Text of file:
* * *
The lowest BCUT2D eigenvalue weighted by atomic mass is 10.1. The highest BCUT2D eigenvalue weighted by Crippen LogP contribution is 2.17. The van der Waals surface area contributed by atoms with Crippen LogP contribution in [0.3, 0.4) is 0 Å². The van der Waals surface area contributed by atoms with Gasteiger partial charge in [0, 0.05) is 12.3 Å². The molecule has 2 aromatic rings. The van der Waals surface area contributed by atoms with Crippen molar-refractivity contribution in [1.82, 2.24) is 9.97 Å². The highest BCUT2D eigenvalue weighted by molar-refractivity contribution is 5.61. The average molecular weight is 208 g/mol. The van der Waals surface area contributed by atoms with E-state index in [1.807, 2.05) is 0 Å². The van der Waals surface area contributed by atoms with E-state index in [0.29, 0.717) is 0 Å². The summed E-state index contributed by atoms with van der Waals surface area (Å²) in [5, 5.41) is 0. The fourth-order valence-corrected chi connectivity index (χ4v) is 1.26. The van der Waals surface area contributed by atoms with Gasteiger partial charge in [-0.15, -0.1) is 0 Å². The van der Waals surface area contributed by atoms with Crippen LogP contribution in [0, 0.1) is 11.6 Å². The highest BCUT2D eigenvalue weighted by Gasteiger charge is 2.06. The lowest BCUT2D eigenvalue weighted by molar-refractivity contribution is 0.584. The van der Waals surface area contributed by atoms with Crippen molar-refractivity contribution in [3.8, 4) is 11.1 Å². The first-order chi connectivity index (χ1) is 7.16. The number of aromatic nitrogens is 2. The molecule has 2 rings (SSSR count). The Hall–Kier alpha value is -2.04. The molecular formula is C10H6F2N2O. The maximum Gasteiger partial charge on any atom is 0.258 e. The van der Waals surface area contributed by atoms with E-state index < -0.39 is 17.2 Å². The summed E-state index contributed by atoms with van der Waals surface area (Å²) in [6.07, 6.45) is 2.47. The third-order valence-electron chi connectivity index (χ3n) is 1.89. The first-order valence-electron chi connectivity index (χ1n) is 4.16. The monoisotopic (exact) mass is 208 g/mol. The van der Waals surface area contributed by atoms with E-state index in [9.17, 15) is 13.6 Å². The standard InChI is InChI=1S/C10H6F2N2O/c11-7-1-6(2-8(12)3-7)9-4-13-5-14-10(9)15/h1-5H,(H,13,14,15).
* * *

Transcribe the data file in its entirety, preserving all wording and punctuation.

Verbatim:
The lowest BCUT2D eigenvalue weighted by atomic mass is 10.1. The highest BCUT2D eigenvalue weighted by Crippen LogP contribution is 2.17. The van der Waals surface area contributed by atoms with Crippen LogP contribution in [0.3, 0.4) is 0 Å². The van der Waals surface area contributed by atoms with Gasteiger partial charge in [0, 0.05) is 12.3 Å². The molecule has 2 aromatic rings. The van der Waals surface area contributed by atoms with Crippen molar-refractivity contribution in [1.82, 2.24) is 9.97 Å². The highest BCUT2D eigenvalue weighted by molar-refractivity contribution is 5.61. The average molecular weight is 208 g/mol. The van der Waals surface area contributed by atoms with E-state index in [1.807, 2.05) is 0 Å². The van der Waals surface area contributed by atoms with E-state index in [0.29, 0.717) is 0 Å². The summed E-state index contributed by atoms with van der Waals surface area (Å²) in [5, 5.41) is 0. The fourth-order valence-corrected chi connectivity index (χ4v) is 1.26. The van der Waals surface area contributed by atoms with Gasteiger partial charge in [-0.15, -0.1) is 0 Å². The van der Waals surface area contributed by atoms with Crippen LogP contribution in [0, 0.1) is 11.6 Å². The highest BCUT2D eigenvalue weighted by Gasteiger charge is 2.06. The lowest BCUT2D eigenvalue weighted by molar-refractivity contribution is 0.584. The van der Waals surface area contributed by atoms with Crippen molar-refractivity contribution in [3.8, 4) is 11.1 Å². The first-order chi connectivity index (χ1) is 7.16. The number of aromatic nitrogens is 2. The molecule has 2 rings (SSSR count). The Hall–Kier alpha value is -2.04. The molecular formula is C10H6F2N2O. The maximum Gasteiger partial charge on any atom is 0.258 e. The van der Waals surface area contributed by atoms with E-state index < -0.39 is 17.2 Å². The summed E-state index contributed by atoms with van der Waals surface area (Å²) in [6.07, 6.45) is 2.47. The third-order valence-electron chi connectivity index (χ3n) is 1.89. The first-order valence-electron chi connectivity index (χ1n) is 4.16. The monoisotopic (exact) mass is 208 g/mol. The van der Waals surface area contributed by atoms with E-state index in [9.17, 15) is 13.6 Å². The standard InChI is InChI=1S/C10H6F2N2O/c11-7-1-6(2-8(12)3-7)9-4-13-5-14-10(9)15/h1-5H,(H,13,14,15).